Lastly, the other open shelf worry is that things will get dusty, which leads to more cleaning. The funny thing is, when we have things out, we tend to use them more, which means they have to be cleaned. And, if we don’t use them, they will probably get dusty and dirty anyway, so either way they will have to be cleaned at some point.

I am embarrassed to say that this assorted jumble of thoughts sat in my own head for nearly ten years, until one afternoon when I really hated my kitchen, and decided it was time to stop worrying about the oak cabinets. Last I checked, they didn’t worry at all about me, and I knew I had been taking good care of them for a very long time.
Ripping them out was my first instinct, but as that was more than I was willing to tackle, I settled for taking the doors off and pretending to myself that I had just discovered shelves. Within minutes the doors were off, and it turns out that I was never that messy after all. An hour later I was organized, and my kitchen looked twice the size, and so much more interesting than it had before I had eaten my lunch (and, the dishes that I have aren’t fancy or remotely coordinated).

The next day I spackled the holes, and decided to paint the cabinet frames cream. Why this all took so long is beyond me, but my (new) pretend shelves were definitely worth the wait.

Wendy E. Wrzos http://wendyandthebluegiraffe.blogspot.com

Sadly, the beautiful photograph at the top is not of my kitchen – it is from www.bhg.com via Pinterest.

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Number 59 was my favorite kitchen ever. In the back of a quirky Victorian home in London, it fed every part of my creative being (I just didn’t know it at the time). Because it went down a step or two, and had a separate door, it always felt like I was going into another world. In reality, years ago, it was probably the Maid’s quarters; a place where they chatted and relaxed after cooking a meal, politely separated from their employers, whispering about the events of the day.


Whenever I opened the door, I didn’t go in there to cook, I just wanted to be there; a fireplace, a table, and some squishy armchairs invited me in, and the warm comfort asked me to stay. I can feel the kitchen as I write this, and remember the shape of the chair that I always sat in (if Sally the dog didn’t get to it first. I think it was actually hers, she just allowed me to borrow it when she went outside). Through the sitting area was the tiny kitchen, and a door leading out to the back garden. Sunny days led to picking flowers and clothes drying on the line, and rainy ones a cup of tea and a slice of cake.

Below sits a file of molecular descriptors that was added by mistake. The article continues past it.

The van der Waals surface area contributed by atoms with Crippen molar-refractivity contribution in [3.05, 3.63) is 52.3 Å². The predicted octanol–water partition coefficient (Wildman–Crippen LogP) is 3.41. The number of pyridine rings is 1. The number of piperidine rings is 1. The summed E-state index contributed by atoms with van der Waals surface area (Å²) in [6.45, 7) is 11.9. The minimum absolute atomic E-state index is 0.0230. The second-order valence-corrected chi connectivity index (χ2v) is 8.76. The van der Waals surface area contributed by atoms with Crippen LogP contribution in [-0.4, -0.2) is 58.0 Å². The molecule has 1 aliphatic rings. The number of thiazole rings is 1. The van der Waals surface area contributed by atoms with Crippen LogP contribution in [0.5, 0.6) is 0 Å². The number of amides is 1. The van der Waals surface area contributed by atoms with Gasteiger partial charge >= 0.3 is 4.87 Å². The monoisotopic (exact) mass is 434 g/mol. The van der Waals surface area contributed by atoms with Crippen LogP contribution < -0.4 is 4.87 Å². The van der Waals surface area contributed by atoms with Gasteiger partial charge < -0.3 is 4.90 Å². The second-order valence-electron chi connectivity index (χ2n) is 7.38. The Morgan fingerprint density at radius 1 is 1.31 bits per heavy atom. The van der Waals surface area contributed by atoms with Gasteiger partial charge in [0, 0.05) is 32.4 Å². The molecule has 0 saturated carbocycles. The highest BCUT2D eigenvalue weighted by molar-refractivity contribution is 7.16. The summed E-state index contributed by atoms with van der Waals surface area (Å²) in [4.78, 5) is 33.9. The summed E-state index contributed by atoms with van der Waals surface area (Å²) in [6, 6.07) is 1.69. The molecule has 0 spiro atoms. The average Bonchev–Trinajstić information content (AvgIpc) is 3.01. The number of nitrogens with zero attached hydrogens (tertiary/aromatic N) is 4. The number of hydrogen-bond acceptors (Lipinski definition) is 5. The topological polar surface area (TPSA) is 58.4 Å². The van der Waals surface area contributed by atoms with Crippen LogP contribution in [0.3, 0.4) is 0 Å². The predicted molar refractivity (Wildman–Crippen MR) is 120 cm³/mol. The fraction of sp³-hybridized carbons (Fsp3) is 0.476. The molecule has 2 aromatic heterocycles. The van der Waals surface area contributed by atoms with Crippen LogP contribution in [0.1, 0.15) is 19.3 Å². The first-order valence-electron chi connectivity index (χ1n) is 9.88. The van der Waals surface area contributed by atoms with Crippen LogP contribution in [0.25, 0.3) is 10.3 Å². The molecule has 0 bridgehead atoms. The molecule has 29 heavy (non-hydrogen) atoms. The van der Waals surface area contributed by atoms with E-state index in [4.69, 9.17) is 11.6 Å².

I baked my first ever Victoria Sponge cake in that kitchen, and had my first cup of Earl Gray Tea (which I still don’t like); I felt very grown up when I drank it, knowing it was quite posh, while trying to ignore the perfumed Bergamot that made me almost want to be sick. Even so, making loose tea in a teapot was special, a treat that I never refused (or told anyone that I didn’t really like it).

My Auntie cooked and baked all the time, and the kitchen (to me) was the best room in the house. We would wander in after work, poke around the cupboard, grab a chocolate biscuit, collapse in a chair, and tell her about our day. It was warm, and we would always ask what was for dinner, and when would it be ready. She would keep doing whatever she was doing, and she would listen.
Like many mother’s, she had learned to let us talk, figuring out our own answers by the time we reached the end of the story. Sometimes, there were no words, just a cup of tea, or a nod of the head. It was a safe place to go; a problem solving kitchen.

On Saturday mornings my Uncle loved to cook. After walking the dog, he would make us the most delicious hot sandwiches, and we would just sit and eat, in yummy silence. (Maybe some people would have a nap afterwards, while the rest of us complained about doing the washing up).